UHF RFID Reader Prices Must (and Will) Fall

According to ABI Research (Oyster Bay, N.Y.) analyst Sara Shah, RFID readers using the UHF band are among the most expensive purchases for companies complying with supply chain mandates from Wal-Mart and others. These companies consistently cite UHF reader costs as verging on the prohibitive. Why, and what will bring those prices down?

Shah said, the typical UHF reader today costs $2,500 to $3,000, a hefty price tag for any company planning large-scale deployment. Unlike RFID label makers, said Shah, reader vendors are tight-lipped about the cost breakdown for a reader's components and production costs.

Lack of IC integration and low production volumes appear to be the main culprits in driving up prices. UHF readers are mainly used for supply chain management deployments. Today, manufacturers buy off-the-shelf components and assemble circuit boards themselves. That's an expensive proposition, especially as these readers can be complex.

And that's why UHF reader prices are expected to fall dramatically in the medium-term. Reader designers believe that when integrated chipsets become available, prices will fall. According to information obtained by ABI Research (www.abiresearch.com), that is likely to occur late in 2006 or early in 2007, as semiconductor vendors become confident enough to make the large required investments in money and manufacturing plants.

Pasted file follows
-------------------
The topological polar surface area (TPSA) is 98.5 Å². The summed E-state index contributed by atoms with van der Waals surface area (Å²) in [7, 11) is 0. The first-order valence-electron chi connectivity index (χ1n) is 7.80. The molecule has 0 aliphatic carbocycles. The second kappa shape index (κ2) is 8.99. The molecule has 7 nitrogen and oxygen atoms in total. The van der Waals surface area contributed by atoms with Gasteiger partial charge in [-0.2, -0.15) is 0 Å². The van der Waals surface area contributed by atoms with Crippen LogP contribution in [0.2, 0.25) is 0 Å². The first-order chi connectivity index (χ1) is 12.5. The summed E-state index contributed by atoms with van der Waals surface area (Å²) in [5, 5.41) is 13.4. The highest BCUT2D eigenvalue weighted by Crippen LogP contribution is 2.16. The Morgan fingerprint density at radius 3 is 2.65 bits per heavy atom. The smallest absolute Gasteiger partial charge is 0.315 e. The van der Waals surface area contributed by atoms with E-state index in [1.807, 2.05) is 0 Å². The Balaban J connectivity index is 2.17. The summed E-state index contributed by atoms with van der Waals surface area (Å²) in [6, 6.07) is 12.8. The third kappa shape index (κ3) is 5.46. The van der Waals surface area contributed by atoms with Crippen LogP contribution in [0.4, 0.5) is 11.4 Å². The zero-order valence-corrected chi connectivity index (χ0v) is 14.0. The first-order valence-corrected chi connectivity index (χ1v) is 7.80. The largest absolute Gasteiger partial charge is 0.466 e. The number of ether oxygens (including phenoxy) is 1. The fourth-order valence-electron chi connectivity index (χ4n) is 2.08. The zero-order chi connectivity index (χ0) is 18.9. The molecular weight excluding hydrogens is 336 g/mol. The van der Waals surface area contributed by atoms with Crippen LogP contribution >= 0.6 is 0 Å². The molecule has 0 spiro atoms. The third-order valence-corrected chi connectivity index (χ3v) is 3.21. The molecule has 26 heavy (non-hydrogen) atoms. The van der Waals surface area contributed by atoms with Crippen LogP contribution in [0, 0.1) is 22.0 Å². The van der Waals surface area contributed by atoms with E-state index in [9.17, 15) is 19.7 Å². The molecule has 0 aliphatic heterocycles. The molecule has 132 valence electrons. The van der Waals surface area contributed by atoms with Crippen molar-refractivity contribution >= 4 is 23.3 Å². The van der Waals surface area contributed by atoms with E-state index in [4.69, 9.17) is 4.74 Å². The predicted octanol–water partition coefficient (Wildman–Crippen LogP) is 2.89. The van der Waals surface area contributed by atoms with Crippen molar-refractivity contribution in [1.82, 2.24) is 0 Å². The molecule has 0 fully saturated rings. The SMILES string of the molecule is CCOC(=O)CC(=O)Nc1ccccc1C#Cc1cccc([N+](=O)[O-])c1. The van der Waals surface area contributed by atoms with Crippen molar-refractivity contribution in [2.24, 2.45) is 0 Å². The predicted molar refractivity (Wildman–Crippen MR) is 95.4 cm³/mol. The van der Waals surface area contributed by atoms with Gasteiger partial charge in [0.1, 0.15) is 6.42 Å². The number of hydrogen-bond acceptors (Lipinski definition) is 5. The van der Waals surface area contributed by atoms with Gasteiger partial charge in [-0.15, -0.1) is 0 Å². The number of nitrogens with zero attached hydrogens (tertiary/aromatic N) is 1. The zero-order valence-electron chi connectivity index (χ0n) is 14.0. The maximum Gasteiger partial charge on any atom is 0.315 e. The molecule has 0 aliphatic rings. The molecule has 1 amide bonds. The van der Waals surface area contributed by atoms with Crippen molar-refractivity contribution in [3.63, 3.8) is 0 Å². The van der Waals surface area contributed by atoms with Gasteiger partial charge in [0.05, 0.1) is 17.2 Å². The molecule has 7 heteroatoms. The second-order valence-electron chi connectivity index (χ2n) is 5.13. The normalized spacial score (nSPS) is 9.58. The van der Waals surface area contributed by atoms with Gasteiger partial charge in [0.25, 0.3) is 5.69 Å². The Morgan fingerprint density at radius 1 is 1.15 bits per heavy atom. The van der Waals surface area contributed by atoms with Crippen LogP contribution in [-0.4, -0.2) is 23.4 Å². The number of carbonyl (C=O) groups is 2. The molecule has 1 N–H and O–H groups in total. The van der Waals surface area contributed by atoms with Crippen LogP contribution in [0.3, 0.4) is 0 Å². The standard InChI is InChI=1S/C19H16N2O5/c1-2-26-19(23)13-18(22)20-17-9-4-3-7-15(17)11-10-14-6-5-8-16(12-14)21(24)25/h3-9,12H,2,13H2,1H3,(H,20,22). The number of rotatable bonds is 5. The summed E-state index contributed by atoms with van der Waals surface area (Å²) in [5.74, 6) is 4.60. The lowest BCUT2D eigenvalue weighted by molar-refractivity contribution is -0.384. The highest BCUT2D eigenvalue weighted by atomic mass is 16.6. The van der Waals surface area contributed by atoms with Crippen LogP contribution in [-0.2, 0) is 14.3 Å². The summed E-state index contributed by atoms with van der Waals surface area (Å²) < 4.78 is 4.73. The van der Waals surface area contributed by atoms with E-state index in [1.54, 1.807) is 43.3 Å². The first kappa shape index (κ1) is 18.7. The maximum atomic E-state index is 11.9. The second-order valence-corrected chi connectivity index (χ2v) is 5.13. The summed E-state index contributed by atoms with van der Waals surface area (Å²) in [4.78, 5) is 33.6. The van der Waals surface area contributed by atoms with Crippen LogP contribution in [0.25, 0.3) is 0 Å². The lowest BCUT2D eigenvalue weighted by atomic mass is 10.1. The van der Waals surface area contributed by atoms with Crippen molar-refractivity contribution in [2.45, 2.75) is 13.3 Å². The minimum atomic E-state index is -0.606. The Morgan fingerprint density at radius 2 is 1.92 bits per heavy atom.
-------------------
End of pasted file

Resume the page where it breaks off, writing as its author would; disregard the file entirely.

When more RFID activities grow from small-scale trials to full-scale deployment, greater reader production volumes should have the same effect that they do everywhere, of driving prices down. Considering the number of companies being affected by these mandates, volumes will rise dramatically. "At this point," said Shah, "everybody agrees: 'volume is coming' but nobody knows when, so they don't want to move prematurely. Will first-movers have an advantage? Yes, but as prices fall, it may be short-lived."

A new ABI Research study, The Market for RFID Readers, discusses product offerings as well as market trends across the globe including standards development breakdowns, software, network and integration concerns and in-depth profiles of RFID reader manufacturers.

Source: ABI Research

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